Topeka The estranged son of a controversial Kansas pastor encouraged people to feel sympathy for members of his father’s church, “at least for the young children stuck in that situation.”
Nate Phelps, 51, spoke in Topeka on Saturday, marking his first trip in 20 years to the city where his father, Fred Phelps, runs Westboro Baptist Church. He described the fear, intimidation and abuse he endured before leaving the family and church on his 18th birthday.
He said that while society is quick to take steps to protect children, it seems “curiously blind” when religious beliefs jeopardize a child’s safety. He also predicted that the group would eventually die out.
None of its members picketed the speech.
Westboro Baptist members, many of them Fred Phelps’ children and grandchildren, have conducted anti-homosexual picketing in Topeka and other cities since 1991. They began picketing soldiers’ funerals in recent years, saying military deaths were the work of a wrathful God who punishes the United States for tolerating homosexuality.
The Supreme Court will hear one such case this fall in which a soldier’s family sued the church to halt the demonstrations. A lower court ordered the soldier’s family to pay the church’s court costs — a $16,500 judgment that the congregation said it would use for more protests.
The Supreme Court said it would consider whether the protesters’ actions were protected by the First Amendment.
Westboro Baptist first grabbed widespread notice in 1998, when members appeared outside the funeral of Matthew Shepard, the gay University of Wyoming student whose murder drew national attention.
Nate Phelps, who describes himself as an atheist, said he believed his father’s group would eventually become a footnote in Topeka history. But he encouraged people to do whatever they could to ensure Westboro Baptist’s actions “fall on barren soil and are cast away like dust in the wind.”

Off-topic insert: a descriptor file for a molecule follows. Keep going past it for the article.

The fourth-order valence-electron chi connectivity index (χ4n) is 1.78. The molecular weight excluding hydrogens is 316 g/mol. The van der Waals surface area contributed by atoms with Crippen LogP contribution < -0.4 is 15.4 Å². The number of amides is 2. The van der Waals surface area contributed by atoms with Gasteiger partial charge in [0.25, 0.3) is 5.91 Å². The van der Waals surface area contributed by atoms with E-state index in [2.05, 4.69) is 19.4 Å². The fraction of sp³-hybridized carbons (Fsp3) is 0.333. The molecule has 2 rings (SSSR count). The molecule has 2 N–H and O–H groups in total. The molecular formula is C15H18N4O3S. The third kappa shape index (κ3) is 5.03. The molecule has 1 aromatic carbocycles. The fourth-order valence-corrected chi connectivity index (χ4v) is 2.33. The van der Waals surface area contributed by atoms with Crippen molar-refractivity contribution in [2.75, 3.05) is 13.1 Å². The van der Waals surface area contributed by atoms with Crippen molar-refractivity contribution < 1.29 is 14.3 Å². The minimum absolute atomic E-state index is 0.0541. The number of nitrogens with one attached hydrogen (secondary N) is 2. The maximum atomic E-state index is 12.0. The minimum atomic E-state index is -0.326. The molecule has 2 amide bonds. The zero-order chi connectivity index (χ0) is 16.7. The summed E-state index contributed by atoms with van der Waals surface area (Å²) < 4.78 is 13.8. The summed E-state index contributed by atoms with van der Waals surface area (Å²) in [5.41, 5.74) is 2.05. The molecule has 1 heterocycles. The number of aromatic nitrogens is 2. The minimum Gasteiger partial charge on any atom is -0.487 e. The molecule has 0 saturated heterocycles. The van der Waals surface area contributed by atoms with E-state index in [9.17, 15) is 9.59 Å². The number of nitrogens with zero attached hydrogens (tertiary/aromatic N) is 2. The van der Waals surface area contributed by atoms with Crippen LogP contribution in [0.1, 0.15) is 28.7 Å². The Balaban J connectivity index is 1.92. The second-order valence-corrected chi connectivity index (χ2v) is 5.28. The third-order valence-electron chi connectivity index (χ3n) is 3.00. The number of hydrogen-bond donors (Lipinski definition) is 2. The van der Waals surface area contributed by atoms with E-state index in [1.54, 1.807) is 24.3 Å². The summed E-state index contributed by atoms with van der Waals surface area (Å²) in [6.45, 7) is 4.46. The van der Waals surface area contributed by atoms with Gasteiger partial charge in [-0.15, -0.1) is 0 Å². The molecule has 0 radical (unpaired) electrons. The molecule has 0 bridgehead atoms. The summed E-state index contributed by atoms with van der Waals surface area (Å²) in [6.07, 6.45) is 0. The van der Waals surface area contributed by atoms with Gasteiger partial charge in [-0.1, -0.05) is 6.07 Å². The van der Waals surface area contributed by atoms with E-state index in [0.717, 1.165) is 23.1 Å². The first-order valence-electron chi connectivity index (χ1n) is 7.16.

About 675 people attended Saturday’s free talk, said Ryan Seddon, event coordinator for Topeka Performing Arts Center. The event’s sponsors were the Richard Dawkins Foundation, the Lesbian, Gay, Bisexual and Transgender Center and the Metropolitan Community Church of Topeka.
In an interview with the Topeka Capital-Journal last week, Nate Phelps described his father as “combative, angry, hateful, destructive.” He also said he hadn’t talked much about his origins since fleeing Topeka at the stroke of midnight on his 18th birthday.
But in 2008, the media began writing about his father and calling him for comment, he said.
“That forced me to think about whether I have an obligation to speak out,” he said. “I have a unique voice and maybe some positive things could come out of that.”
He also said he is writing a book and working with different organizations “for changes in laws to make it more difficult for people to abuse their children based on religion.”
Nate Phelps said the public didn’t pay much attention to his father’s anti-homosexual protests until it started picketing soldiers’ funerals.